May Fest, other summertime events fast approaching

May Festival, although in spring, is just around the corner, Saturday, May 14 and comes with the promise of bringing back old memories and is sure to make some new ones.It is also a chance to catch up with old friends, some of whom don’t make it home to Oroville except during this annual event.While “May Day” as many still refer to it started out as a school event led by Bob Drummond more than 80 years ago. It now is community wide and embraced by not only those in Oroville, but by our neighbors to the north in Osoyoos and to the south in Tonasket. May Festival celebrates spring, but marks the start of a busy event season for those living in the north county.

Editorial Gary MugThe Grand Parade, while the focus of the festival, is just one of its varied features. Many of us remember riding our bikes in the parade, or perhaps marching with the scout troop or skipping along as part of the May Pole Dancers. Others rode on floats or in convertibles as May Festival Royalty of all ages from kindergarten to Senior Citizen. Some have done all of the above at one time or another. The parade has something for everyone – it seems like May Festival is still the place to roll out the new firetruck or ambulance, even a patrol car or two in the past. There are horses, classic cars and floats from churches, fraternal organization and local business, even the occasional politician around election time.

Early birds fish in the bass tournament or run/walk in the fun run. Still others find the three-on-three basketball tournament the place to spend their day, trying to win top hoop honors. The young kids can enjoy some traditional kids games like three-legged and sack races put on by the Masons. And the Depot Museum has a new exhibit featuring the the Oroville-Tonasket Irrigation District, as well as a tip of the hat to our century-old Zosel Sawmill. And there’s food, wine tasting, music and much more. See next week’s edition for a full schedule of events, articles about our royalty and grand marshals.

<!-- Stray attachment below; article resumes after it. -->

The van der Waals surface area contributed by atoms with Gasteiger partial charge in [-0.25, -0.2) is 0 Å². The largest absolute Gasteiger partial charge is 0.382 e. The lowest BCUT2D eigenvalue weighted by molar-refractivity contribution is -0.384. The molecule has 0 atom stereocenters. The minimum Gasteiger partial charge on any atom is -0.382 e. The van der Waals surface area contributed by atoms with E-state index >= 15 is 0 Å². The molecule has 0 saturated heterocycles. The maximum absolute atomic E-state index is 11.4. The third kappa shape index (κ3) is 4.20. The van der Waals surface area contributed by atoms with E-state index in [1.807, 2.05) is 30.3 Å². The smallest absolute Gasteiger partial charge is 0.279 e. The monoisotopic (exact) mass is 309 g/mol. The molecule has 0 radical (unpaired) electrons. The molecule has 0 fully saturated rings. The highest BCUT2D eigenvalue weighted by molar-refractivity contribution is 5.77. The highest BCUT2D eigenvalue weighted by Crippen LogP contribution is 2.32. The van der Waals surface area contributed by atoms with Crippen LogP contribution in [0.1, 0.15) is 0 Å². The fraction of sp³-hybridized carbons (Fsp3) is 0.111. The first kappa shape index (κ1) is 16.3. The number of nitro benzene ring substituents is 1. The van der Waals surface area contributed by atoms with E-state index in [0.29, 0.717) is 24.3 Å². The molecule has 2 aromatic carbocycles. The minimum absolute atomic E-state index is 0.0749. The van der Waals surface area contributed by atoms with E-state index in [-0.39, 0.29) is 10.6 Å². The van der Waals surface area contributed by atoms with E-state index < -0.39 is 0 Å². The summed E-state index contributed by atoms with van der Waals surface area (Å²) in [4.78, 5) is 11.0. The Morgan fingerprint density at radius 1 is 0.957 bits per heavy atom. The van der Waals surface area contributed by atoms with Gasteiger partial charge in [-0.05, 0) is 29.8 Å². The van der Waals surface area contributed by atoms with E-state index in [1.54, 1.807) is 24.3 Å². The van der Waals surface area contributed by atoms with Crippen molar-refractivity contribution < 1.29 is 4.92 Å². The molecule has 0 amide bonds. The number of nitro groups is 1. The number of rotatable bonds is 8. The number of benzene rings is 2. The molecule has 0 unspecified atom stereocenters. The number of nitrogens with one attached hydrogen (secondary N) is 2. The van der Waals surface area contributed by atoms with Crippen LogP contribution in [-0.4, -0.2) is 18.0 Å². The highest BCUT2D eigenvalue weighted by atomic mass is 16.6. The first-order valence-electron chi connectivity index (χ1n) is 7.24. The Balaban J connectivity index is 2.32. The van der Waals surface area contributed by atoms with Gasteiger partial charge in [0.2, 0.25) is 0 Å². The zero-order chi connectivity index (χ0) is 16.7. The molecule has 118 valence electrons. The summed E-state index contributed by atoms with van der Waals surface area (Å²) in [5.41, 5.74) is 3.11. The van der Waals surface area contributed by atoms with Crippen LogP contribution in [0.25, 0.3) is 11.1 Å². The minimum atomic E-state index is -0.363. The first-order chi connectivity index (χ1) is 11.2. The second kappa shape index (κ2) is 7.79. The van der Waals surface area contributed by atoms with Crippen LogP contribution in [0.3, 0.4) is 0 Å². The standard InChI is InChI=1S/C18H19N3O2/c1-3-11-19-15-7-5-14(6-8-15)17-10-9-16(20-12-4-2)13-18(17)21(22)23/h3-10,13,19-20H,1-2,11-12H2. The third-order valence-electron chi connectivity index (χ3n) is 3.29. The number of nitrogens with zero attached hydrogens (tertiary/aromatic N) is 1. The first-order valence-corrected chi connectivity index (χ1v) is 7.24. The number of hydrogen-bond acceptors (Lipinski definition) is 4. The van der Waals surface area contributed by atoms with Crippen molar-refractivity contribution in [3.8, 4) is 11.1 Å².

May Festival is just the start, the Run for the Border Motorcycle Ride is the following Saturday with the Rally at the Border Blues Fest that weekend. The first weekend in June we will have the Tonasket Founder’s Day events including the parade and rodeo, the weekend of June 11 and 12 we have the Lake Osoyoos Cup Jet Ski Races. July there’s the Chesaw Fourth of July Rodeo and the Community Fireworks Display at Deep Bay Park. Then August starts out with the Osoyoos. The Can Am Apple Cup Powerboat Races will race again in August and the month finishes out with Chesaw Hot Summer Nights.

So May Festival just marks the start of our busy event season in the northern part of the county. These events take lots of work on the behalf of volunteers to come off each summer. So this weekend and every event weekend, if you see someone you know helped to bring an event to town and all the people who come with it, take time to say thanks.

 

Editor’s Note: Two issues back we lost the end of a story on Initiative 1419 regarding medical marijuana policies. To read the full story online, with links to some of reporter Katie Teachout’s coverage of other marijuana issues in the county, see www.gazette-tribune.com/?p=72242.

About Gary DeVon

Gary DeVon is the managing editor of the Okanogan Valley Gazette-Tribune and celebrated his 25th year at the newspaper in August 2012. He graduated from Gonzaga University with a degree in Communications - Print Journalism, with an emphasis in photojournalism. He is a proud alumnus of Oroville High School. His family first settled in Okanogan County in the late 1800s. His parents are Judy DeVon and the late Larry DeVon and he has two younger brothers - Dante and Michael. Many family members still call Oroville home. He has a grown daughter, Segornae Douglas and a young granddaughter, Erin.